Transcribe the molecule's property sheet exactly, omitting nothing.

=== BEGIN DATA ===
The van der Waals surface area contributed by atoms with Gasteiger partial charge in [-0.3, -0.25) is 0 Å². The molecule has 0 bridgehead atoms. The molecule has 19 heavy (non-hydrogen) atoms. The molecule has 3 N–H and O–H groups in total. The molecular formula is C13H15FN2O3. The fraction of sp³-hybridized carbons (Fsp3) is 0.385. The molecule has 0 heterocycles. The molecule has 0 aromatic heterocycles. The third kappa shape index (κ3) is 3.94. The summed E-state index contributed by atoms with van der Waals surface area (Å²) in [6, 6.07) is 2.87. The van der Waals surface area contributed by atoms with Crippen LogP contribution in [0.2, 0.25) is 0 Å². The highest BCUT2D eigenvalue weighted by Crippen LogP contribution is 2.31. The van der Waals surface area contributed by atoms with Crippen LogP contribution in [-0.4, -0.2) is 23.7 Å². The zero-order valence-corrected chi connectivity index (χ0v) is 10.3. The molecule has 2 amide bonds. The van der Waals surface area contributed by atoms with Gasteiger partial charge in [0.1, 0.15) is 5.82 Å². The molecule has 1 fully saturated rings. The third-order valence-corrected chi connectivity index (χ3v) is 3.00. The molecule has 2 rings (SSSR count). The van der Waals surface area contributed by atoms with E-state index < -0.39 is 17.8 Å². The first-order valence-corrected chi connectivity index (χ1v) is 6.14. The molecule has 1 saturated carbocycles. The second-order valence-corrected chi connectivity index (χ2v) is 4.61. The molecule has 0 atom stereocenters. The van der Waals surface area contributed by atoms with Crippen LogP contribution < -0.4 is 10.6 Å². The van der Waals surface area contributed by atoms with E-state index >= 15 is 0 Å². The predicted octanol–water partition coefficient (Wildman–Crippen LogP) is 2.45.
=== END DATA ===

The van der Waals surface area contributed by atoms with Gasteiger partial charge in [-0.3, -0.25) is 0 Å². The molecule has 0 bridgehead atoms. The molecule has 19 heavy (non-hydrogen) atoms. The molecule has 3 N–H and O–H groups in total. The molecular formula is C13H15FN2O3. The fraction of sp³-hybridized carbons (Fsp3) is 0.385. The molecule has 0 heterocycles. The molecule has 0 aromatic heterocycles. The third kappa shape index (κ3) is 3.94. The summed E-state index contributed by atoms with van der Waals surface area (Å²) in [6, 6.07) is 2.87. The van der Waals surface area contributed by atoms with Crippen LogP contribution in [0.2, 0.25) is 0 Å². The highest BCUT2D eigenvalue weighted by Crippen LogP contribution is 2.31. The van der Waals surface area contributed by atoms with Crippen LogP contribution in [-0.4, -0.2) is 23.7 Å². The zero-order valence-corrected chi connectivity index (χ0v) is 10.3. The molecule has 2 amide bonds. The van der Waals surface area contributed by atoms with Gasteiger partial charge in [0.1, 0.15) is 5.82 Å². The molecule has 1 fully saturated rings. The third-order valence-corrected chi connectivity index (χ3v) is 3.00. The molecule has 2 rings (SSSR count). The van der Waals surface area contributed by atoms with E-state index < -0.39 is 17.8 Å². The first-order valence-corrected chi connectivity index (χ1v) is 6.14. The molecule has 1 saturated carbocycles. The second-order valence-corrected chi connectivity index (χ2v) is 4.61. The molecule has 0 atom stereocenters. The van der Waals surface area contributed by atoms with Crippen LogP contribution < -0.4 is 10.6 Å². The van der Waals surface area contributed by atoms with E-state index >= 15 is 0 Å². The predicted octanol–water partition coefficient (Wildman–Crippen LogP) is 2.45.